Here’s the lightweight manual wheelchair I use: Karman Healthcare S-105 Ergonomic Ultra Lightweight Manual Wheelchair, Pearl Silver, 16 Inches Seat Width

I haven’t watched a beach sunset since well before my MS diagnosis, and I felt so lucky to have the opportunity to do it not only with a close friend, but from the seat of my wheelchair thanks to the presence of the Mobi-Mat® at Siesta Key Beach – and in more than 30 other coastal locations in the Sunshine State; here’s my list of the top 5 wheelchair accessible beaches in Florida. So if you’ve automatically crossed Florida beaches off your list of potential vacation spots, it’s time to rethink your options and bust out the bathing suits and sunblock!

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13 Replies to “How to Reach Over 30 Accessible Beaches in Florida”

  1. I am paralyzed from the waist down and am having trouble finding hotel rooms with mattresses leval to my cushion on my wheelchair. I am sure I cannot be the only single female traveling and staying in hotels. I will be in Melbourne, Florida on the 15th of this month for the rest of the winter. When I go to the beach I stay on the boardwalk. Hope to meet you soon. Take care. Colleen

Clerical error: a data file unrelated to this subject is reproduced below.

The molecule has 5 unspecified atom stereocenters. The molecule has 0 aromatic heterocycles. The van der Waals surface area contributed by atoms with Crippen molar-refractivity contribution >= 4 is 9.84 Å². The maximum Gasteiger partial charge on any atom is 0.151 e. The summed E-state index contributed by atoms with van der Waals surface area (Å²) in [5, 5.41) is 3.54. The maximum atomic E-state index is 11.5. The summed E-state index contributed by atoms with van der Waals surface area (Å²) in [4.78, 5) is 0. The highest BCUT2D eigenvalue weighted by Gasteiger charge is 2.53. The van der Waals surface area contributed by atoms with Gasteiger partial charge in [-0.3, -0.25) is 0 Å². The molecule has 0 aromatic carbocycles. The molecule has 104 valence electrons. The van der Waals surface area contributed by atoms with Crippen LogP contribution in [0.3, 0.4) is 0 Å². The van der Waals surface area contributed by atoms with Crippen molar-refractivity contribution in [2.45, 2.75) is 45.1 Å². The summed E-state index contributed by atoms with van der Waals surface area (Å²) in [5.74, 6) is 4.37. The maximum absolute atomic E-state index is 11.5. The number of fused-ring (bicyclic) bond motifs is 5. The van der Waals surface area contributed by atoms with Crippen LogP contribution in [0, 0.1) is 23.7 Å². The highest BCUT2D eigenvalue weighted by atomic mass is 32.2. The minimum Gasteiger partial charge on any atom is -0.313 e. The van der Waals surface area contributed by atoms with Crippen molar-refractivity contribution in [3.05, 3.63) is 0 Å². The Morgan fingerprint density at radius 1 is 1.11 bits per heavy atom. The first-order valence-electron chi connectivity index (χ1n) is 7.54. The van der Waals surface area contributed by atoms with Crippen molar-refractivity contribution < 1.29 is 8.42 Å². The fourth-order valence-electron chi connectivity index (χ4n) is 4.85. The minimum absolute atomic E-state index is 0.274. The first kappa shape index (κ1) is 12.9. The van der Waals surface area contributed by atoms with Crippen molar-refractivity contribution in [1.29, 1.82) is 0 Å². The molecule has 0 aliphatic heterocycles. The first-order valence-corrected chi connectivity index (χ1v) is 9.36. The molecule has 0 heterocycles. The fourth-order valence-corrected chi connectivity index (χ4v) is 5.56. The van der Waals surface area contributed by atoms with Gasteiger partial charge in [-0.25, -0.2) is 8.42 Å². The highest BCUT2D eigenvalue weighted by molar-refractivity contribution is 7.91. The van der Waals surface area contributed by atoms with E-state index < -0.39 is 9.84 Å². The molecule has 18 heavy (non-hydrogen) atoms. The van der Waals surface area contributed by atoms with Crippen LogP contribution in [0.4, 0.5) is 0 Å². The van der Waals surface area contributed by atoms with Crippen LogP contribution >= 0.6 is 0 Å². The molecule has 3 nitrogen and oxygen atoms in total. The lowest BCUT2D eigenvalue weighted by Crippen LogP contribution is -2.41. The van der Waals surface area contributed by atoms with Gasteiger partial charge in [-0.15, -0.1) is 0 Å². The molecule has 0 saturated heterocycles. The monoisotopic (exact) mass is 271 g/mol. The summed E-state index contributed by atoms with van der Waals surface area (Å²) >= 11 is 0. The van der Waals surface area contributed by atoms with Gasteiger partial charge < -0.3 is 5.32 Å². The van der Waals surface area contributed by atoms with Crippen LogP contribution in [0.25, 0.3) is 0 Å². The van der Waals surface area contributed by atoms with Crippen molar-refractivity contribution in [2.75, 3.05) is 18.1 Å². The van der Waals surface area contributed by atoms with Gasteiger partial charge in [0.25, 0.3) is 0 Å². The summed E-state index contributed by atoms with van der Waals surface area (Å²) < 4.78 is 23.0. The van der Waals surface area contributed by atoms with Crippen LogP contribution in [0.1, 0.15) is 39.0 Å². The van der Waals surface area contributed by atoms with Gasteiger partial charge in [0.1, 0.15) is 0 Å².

1. Hi Colleen! I always have a problem finding hotel rooms with lower beds. I recently stayed at a Westin in Los Angeles, and I had their maintenance people come to my room and remove the legs from the bed so I could get in it. I recently wrote a review of the Aloft Hotel in Sarasota, and I LOVED it, partly because they had platform beds with only one mattress! I don’t know if all Aloft Hotels have this, but I was so thrilled. I hope you have a wonderful stay in Florida!!

    2. Hi Colleen – it’s only in the last few years that hotels and rental condos seem to go for ridiculously high beds – so accommodation that was once perfect has now bocome a no go area for some of us – why don’t people think of the implications before they make these changes 😔